Fifteen years after discovering commercially-viable crude oil deposits, Uganda begins its final journey to production with the signing on Sunday of a landmark deal with Tanzania and French oil company Total.
The deal, which is expected to unlock upwards of $15 billion in investments, was signed in Kampala. President Yoweri Museveni led the Uganda delegation while Total chairman and chief executive Patrick Pouyanne led the French company’s team, The EastAfrican has learnt.
A key element of the project is the crude oil export pipeline to run from Uganda to the Indian Ocean at Tanga and Tanzania President Samia Suluhu travelled to Kampala in her first foreign trip as head of state to sign the tripartite agreement on behalf of her country.
Signing of the deal was earlier scheduled for March 22 in Kampala but was postponed following the death of Tanzania's President John Pombe Magufuli, who was a key driving force behind the pipeline.
A deal for the $3.5 billion East African Crude Oil Pipeline (Eacop) is a strategic win for Tanzania which will earn $12.7 off each barrel of oil transported through it.
Longest heated pipeline
At peak production, the 1,445-kilometre heated pipeline which starts in Hoima in the Albertine Graben, western Uganda, and ends at Tanga Port in Tanzania, will transport 216,000 barrels of crude oil per day. Due to the waxy nature of Uganda’s oil, it will be one of the longest heated crude oil export pipelines in the world.
“Because of the pipeline, on each barrel, Uganda will lose $12.7 because of paying for the pipeline. But why don’t we concentrate on the refinery, supply Uganda and the interior part of East Africa,” President Museveni said in a TV interview in Kampala last year.
The long-awaited agreement allows Uganda to move ahead with a project that has been plagued by delays for more than a decade since the confirmation of commercial deposits.
The country’s oil deposits are estimated to have reduced in value from $61 billion in 2013 to $18 billion in 2018 due to a fall of crude oil prices on the world market, according to the Climate Policy Initiative, a UK-based research firm.
The signing is also a coming-out party for President Suluhu. After quickly taking charge of domestic matters in which she made new Cabinet appointments as well as lifting a media ban, President Suluhu has hit the ground running since taking over last month following the death of President Magufuli on March 17. The agreement cements an infrastructure bond between the two countries, which have enjoyed warm relations over the decades.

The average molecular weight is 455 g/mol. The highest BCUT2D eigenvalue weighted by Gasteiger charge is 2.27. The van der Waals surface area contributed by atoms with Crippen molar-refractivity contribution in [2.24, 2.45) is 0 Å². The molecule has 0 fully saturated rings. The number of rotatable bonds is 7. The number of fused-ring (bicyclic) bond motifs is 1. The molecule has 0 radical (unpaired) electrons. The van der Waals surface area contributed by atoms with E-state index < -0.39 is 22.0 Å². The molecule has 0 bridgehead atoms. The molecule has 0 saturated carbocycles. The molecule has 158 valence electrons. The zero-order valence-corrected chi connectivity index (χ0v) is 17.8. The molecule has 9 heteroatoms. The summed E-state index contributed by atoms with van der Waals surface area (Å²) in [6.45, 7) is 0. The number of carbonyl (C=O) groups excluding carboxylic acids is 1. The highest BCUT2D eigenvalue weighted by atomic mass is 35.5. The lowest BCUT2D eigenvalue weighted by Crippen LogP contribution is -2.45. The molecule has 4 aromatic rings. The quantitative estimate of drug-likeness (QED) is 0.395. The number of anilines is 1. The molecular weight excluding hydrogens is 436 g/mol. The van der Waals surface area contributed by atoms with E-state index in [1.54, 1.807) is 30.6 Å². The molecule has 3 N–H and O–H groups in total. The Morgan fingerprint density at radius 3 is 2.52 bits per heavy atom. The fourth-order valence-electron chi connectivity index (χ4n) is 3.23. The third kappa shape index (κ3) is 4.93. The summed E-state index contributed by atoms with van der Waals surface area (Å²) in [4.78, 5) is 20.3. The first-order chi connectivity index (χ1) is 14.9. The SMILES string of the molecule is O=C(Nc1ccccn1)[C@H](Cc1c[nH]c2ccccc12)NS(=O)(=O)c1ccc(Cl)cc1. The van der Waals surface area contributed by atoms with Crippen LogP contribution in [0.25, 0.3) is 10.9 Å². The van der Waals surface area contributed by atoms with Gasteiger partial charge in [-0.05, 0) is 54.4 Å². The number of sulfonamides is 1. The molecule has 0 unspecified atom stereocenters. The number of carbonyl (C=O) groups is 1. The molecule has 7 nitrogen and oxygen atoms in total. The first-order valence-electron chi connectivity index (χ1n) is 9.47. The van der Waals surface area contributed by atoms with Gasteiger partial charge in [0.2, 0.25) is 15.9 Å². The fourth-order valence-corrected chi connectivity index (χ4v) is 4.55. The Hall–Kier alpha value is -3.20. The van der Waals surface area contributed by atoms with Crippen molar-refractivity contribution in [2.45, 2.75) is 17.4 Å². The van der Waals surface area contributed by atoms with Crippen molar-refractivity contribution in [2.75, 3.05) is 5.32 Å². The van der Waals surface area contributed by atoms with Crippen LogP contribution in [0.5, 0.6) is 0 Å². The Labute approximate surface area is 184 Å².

The deal is also a win for the oil companies — Total and China National Offshore Oil Corporation (Cnooc) — which have spent years haggling with a reluctant President Museveni, to expedite the crude oil export pipeline instead of his favoured domestic refinery, for faster commercialisation of Uganda’s oil.
Sources in the industry are reluctant to divulge the talking points for the summit and expected outcomes, but they indicate that “there is good will this time to move forward after years of delays”.
Yet concerns remain because Uganda is yet to secure financing to back its 15 per cent stake in Eacop, with equity. Ahead of the postponed oil summit last month.
Junior Minister for Finance David Bahati twice met Parliament’s Committees on National Economy and Budget to approve borrowing of $130 million from the domestic market to finance participation in Eacop, but on both occasions failed to get approvals.
The money is a precondition for signing of the final investment decision agreement, but Syda Bbumba, the chairperson of the Committee of National Economy, says her team of MPs is yet to approve the loan.
Due to disagreements with the oil companies, Uganda has pushed back FID several times, leading to delays in the commercialisation of the resource.
The parties had set December 2020 as the ultimate date for FID to pave the way for development of oil production projects Tilenga (Total operated) and Kingfisher (Cnooc operated) as well as Eacop construction, over 36 months, with first oil expected in 2024.
But the parties again missed this target due to “matters beyond the control of oil companies”, which industry sources told The EastAfrican had to do with the financiers of the pipeline taking long to give approvals.
Eacop is expected to cost around $3.5 billion, of which about $2.5 billion will be debt borrowed from banks and other financiers while 30 per cent of the project is financed through equity from the oil companies Total, Cnooc and the host governments’ entities Uganda National Oil Company and Tanzania Pipeline Development Company.
The anticipated investment is the biggest in Uganda’s history and is expected to unlock economic growth and knock-on opportunities in construction, agriculture, hospitality, real estate as well as logistics.
More than 2,000 expatriates are expected in the country to work in the oil and gas sector as Uganda looks to become East Africa’s first crude oil producer.
“The guest list is not yet confirmed, but all issues about oil will be discussed, not just the pipeline,” said Don Wanyama, spokesperson of the Ugandan presidency.
“On the issue of the pipeline I actually agreed because of our brothers in Tanzania because they are our very good friends, brothers…I don’t mind them sharing a little bit of this. Otherwise I would never have agreed to the pipeline.”